Courtiers bow down before the king as he’s attended by his vizier during a rehearsal of the new Red Deer College production of the The King is the King.

A fool shall rule

A fool is put upon the throne as a joke in the next Red Deer College Theatre Studies play, The King is the King. To the jokesters’ surprise, he proves to be “in some ways, a better king than the king,” said the play’s director, Thomas Usher.

A fool is put upon the throne as a joke in the next Red Deer College Theatre Studies play, The King is the King.

To the jokesters’ surprise, he proves to be “in some ways, a better king than the king,” said the play’s director, Thomas Usher.

But in other ways, the fool becomes an even more repressive despot.

Among the subversive, political messages carried in The King is the King is the idea that whoever wears the “illusionary robes of authority” will rule, regardless of ability — and often regardless of what the people want, said Usher.

This play-within-a-play was written in an epic, stylized manner in 1977 by the late Syrian playwright and journalist Saadallah Wannous, as a veiled criticism of his country’s increasingly repressive regime.

Following defeat in the 1967 war with Israel, the Syrian government took control of the media and clamped down on public demonstrations ­—­ much like what’s happening with Syria’s pro-democracy gatherings today.

Usher said, “This is a happenstance that we couldn’t ignore.” He plans to make reference to present-day Syrian brutality by having “dying” demonstrators carried on and off stage as part of the background bustle of life in Damascus.

But the on-stage action soon parts ways with any realistic representations of reality in this play that opens on Wednesday in Studio A of the RDC Arts Centre.

The 21 cast members will reveal themselves to the audience as performers who are about to put on a play in the Arabian storytelling tradition of A Thousand and One Nights.

Characters in their story about ancient times will be portrayed using a mixture of live-action and puppetry techniques, designed by Edmonton-based properties and costume designer Lynette Maurice.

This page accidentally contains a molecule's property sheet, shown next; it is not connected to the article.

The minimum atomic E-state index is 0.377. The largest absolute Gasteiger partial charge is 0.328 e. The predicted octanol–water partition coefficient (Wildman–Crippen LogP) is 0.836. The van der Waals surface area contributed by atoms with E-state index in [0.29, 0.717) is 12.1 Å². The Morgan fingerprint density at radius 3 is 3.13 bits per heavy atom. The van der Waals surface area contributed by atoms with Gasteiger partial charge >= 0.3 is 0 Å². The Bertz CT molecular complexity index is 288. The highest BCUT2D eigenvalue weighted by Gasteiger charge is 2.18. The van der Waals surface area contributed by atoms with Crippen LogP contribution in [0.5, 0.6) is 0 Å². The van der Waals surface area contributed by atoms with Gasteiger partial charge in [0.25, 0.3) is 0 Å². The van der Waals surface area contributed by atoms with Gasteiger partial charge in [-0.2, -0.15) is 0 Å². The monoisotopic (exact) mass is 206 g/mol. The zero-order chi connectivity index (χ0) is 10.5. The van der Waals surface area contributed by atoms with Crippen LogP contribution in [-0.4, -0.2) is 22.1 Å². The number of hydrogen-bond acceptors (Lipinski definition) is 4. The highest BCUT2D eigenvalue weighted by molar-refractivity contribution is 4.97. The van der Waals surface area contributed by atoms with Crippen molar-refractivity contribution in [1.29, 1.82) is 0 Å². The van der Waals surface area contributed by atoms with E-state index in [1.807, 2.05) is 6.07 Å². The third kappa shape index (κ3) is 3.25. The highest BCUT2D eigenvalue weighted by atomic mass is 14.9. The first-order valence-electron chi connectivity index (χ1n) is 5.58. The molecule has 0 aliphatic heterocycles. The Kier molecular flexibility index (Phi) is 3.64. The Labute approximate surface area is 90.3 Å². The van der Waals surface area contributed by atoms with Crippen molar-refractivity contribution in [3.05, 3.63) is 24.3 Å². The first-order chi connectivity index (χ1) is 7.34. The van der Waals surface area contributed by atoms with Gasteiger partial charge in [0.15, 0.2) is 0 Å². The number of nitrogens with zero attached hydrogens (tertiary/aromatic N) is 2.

For instance, Usher said the King could be played by an actor in one scene and a puppet in the other. The King’s Wife will be symbolically portrayed by a pair of disembodied puppet lips, a heaving bosom and a scolding finger, while the King’s Daughter will be depicted by three actors at once.

These abstractions are part of the “distancing techniques” playwrights in repressive societies use to safely comment on present-day regimes while seemingly telling fanciful stories about the past, said Usher.

Like German playwright and social activist Berthold Brecht, Wannous wanted to engage the audience’s intellect by using archetypal characters to espouse broad ideas.

Rather than just making political statements, the UNESCO-featured playwright’s “theatre of politicization” was intended to empower viewers to take action, said Usher, who believes students enjoyed learning about this expressionistic theatrical approach.

The RDC students collaborated on making the puppets, many with complex moving parts, and then practised operating them in tandem (some puppets are nearly three-metres tall and require manipulation by several actors).

Throughout the two-week rehearsal process, the cast was put though an intense form of teamwork, said Usher. “The work is ensemble based, and we want the students to learn to work together.”

RDC set designer Carrie Hamilton is setting the exotic mood for this theatre-in-the-round presentation by pulling together piles of Middle-Eastern brass crockery and carpets, suggesting an Arabic marketplace.

What: RDC Theatre Studies presents The King is the King, a play by Saadallah Wannous

When: 7:30 p.m. April 11 to 14 (1 p.m. matinee on April 14)

Where: Studio A of the RDC Arts Centre

Tickets: $20.20 ($16.20 students/seniors) from Black Knight Ticket Centre

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